SAP 101: The basics

SAP 101: The Basics

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Posted by Matt Lovell

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SAP’s vision is S4/HANA and C4/HANA as a way to provide accelerating business change, manage data and more closely integrate together enterprise applications, business processes and clouds.

I continue to meet really impressive, highly experienced IT professionals who are new to the world of SAP.

For me this represents a great addition to our world at a time when accelerating change and doing things differently is paramount. That's why I'm going to give an overview of the basics in this SAP 101.


Let’s start with the SAP foundations

In this first blog, I thought I would start with the foundational knowledge of SAP to get the building blocks defined. There are three areas in the basics of SAP: database or databases, applications (SAP refers to these as Components) and finally there are processes and interfaces.


SAP stores information in the database. Applications access this via NetWeaver and ABAP which have been developed with specific processes to deliver defined outcomes. There can also be customer specific processes and interfaces which link SAP and non-SAP systems together to work in any organisation. It is important to recognise that implementing SAP ECC is a large project for any business. Changing and upgrading these over time is incredibly complex, whilst simplifying such complexities to work in a more agile way can initially appear daunting.  


SAP data can be stored in the database which can be Oracle, Microsoft SQL, IBM DB2, Sybase, MySQL and SAP HANA (the In-memory version). The problem we face is that SAP has to collate, manage, process and report on an increasing amount of data, as well as increasingly in real time or at low latency business requirements.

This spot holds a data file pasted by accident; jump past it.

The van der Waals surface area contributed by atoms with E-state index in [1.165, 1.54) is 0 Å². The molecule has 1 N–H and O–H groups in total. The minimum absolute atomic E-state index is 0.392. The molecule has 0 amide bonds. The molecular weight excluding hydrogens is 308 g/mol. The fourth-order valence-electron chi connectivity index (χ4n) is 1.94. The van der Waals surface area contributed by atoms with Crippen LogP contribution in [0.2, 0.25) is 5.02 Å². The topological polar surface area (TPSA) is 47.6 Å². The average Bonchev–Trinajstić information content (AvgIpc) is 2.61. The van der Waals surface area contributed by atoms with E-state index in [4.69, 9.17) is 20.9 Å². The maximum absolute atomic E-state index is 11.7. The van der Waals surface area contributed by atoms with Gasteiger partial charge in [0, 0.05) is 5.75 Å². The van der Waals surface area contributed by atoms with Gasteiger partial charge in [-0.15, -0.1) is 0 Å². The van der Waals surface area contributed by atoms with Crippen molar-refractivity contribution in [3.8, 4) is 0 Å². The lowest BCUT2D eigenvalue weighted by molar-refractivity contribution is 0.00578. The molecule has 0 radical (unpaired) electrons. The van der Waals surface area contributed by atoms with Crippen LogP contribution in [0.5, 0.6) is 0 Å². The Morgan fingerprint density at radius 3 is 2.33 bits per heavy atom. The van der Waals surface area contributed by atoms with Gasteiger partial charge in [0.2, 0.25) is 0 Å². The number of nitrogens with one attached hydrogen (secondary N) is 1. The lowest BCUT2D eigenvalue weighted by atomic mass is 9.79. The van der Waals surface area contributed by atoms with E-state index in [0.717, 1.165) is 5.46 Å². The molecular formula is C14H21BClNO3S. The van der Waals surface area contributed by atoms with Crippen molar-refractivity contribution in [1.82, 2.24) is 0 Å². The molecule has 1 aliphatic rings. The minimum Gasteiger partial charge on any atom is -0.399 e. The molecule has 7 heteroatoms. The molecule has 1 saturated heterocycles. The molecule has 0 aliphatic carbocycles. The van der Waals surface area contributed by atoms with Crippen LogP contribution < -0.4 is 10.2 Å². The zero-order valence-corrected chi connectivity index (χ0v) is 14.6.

Most companies are seeking to have a complete customer perspective or omni-channel experience across all platforms in which they interact with customers (Internet client, mobile application, In-store). They are also wanting to attract and influence on a wide variety of platforms and formats. Most databases have been relational and structured and have served SAP applications well. The majority of organisations now process increasing volumes of unstructured customer data in real time and need to provide a holistic experience closely integrated to fulfillment.


Customer-centred SAP service

The aim is to deliver the very best user and customer experience. To address the increasing amounts of data with increased demand for real time analysis and processing, SAP launched the HANA (In-memory database) version in 2010. In-memory databases are much faster and store data differently to address previous limitations in delivering an enhanced real time user experience.


However, to maximise the benefits of a faster database, it is also necessary to update SAP components (applications) accessing the data and corresponding SAP business processes. The core SAP ERP application is known as ECC (ERP Central Component) and it is the first component of the SAP business suite. In total there are ten core components and two technical components in ECC, including the Customer Relationship Management system (SAP CRM), the Supply Chain Management system (SAP SCM) and Sales & Distribution (SAP SD).


Source: TechTarget 2018

There are SAP functional components which support more industry specific requirements. Each component must be purchased, licensed, implemented and integrated to maximise the capabilities, analytics and process flows in any organisation. Two mandatory technical components are NetWeaver (providing SAP ECC system administration capabilities including user security, roles and authorisations) and ABAP (Advanced Business Application Programming) which is the default programming language for SAP components.


SAP services optimised for specific circumstances

The third area of focus is business processes and integration. Inevitably over time, business processes are updated and modified. New processes and systems are added. Processes to address gaps and interface requirements are updated while business requirements continue to evolve. 


Newer SAP platforms such as SAP S/4HANA (which is the updated version of ECC) supports significantly greater levels of SAP component process automation and consolidation. This simplifies and accelerates data processing and analytics and ultimately the customer experience.

SAP 101 is just the beginning

So you've been given an overview of the basics of SAP. But this is just the start. With the right partner helping you make the right choices, SAP can transform your business. Contact us today to find out more.



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